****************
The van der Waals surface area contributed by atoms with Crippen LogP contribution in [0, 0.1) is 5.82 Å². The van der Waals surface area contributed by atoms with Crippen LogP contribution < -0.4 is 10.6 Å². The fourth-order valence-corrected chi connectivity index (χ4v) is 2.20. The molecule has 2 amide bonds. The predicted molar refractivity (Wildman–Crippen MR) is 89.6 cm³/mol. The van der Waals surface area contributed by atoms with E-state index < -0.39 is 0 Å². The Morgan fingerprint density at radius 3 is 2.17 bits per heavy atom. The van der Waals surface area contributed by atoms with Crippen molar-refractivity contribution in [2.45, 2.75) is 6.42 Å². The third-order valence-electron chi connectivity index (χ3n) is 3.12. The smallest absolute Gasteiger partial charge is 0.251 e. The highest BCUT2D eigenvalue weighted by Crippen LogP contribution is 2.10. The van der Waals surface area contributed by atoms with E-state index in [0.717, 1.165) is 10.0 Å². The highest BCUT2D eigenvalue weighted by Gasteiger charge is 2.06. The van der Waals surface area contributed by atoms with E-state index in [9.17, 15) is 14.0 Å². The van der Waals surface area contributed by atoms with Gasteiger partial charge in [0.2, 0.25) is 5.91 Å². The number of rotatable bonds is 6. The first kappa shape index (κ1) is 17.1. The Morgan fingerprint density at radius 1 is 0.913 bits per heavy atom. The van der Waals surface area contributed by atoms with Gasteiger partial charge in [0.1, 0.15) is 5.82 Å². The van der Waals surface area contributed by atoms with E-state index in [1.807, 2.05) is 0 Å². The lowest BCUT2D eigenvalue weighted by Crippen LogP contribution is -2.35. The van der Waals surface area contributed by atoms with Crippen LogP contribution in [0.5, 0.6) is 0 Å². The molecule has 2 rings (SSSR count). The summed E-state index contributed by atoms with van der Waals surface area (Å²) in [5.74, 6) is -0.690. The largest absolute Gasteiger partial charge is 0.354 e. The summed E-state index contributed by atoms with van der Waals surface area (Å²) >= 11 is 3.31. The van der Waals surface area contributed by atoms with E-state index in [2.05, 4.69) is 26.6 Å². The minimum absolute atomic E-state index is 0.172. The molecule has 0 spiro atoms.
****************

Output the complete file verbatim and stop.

The van der Waals surface area contributed by atoms with Crippen LogP contribution in [0, 0.1) is 5.82 Å². The van der Waals surface area contributed by atoms with Crippen LogP contribution < -0.4 is 10.6 Å². The fourth-order valence-corrected chi connectivity index (χ4v) is 2.20. The molecule has 2 amide bonds. The predicted molar refractivity (Wildman–Crippen MR) is 89.6 cm³/mol. The van der Waals surface area contributed by atoms with E-state index < -0.39 is 0 Å². The Morgan fingerprint density at radius 3 is 2.17 bits per heavy atom. The van der Waals surface area contributed by atoms with Crippen molar-refractivity contribution in [2.45, 2.75) is 6.42 Å². The third-order valence-electron chi connectivity index (χ3n) is 3.12. The smallest absolute Gasteiger partial charge is 0.251 e. The highest BCUT2D eigenvalue weighted by Crippen LogP contribution is 2.10. The van der Waals surface area contributed by atoms with E-state index in [0.717, 1.165) is 10.0 Å². The highest BCUT2D eigenvalue weighted by Gasteiger charge is 2.06. The van der Waals surface area contributed by atoms with E-state index in [9.17, 15) is 14.0 Å². The van der Waals surface area contributed by atoms with Gasteiger partial charge in [0.2, 0.25) is 5.91 Å². The number of rotatable bonds is 6. The first kappa shape index (κ1) is 17.1. The Morgan fingerprint density at radius 1 is 0.913 bits per heavy atom. The van der Waals surface area contributed by atoms with Gasteiger partial charge in [0.1, 0.15) is 5.82 Å². The van der Waals surface area contributed by atoms with E-state index in [1.807, 2.05) is 0 Å². The lowest BCUT2D eigenvalue weighted by Crippen LogP contribution is -2.35. The van der Waals surface area contributed by atoms with Crippen LogP contribution in [0.5, 0.6) is 0 Å². The molecule has 2 rings (SSSR count). The summed E-state index contributed by atoms with van der Waals surface area (Å²) in [5.74, 6) is -0.690. The largest absolute Gasteiger partial charge is 0.354 e. The summed E-state index contributed by atoms with van der Waals surface area (Å²) >= 11 is 3.31. The van der Waals surface area contributed by atoms with E-state index in [2.05, 4.69) is 26.6 Å². The minimum absolute atomic E-state index is 0.172. The molecule has 0 spiro atoms.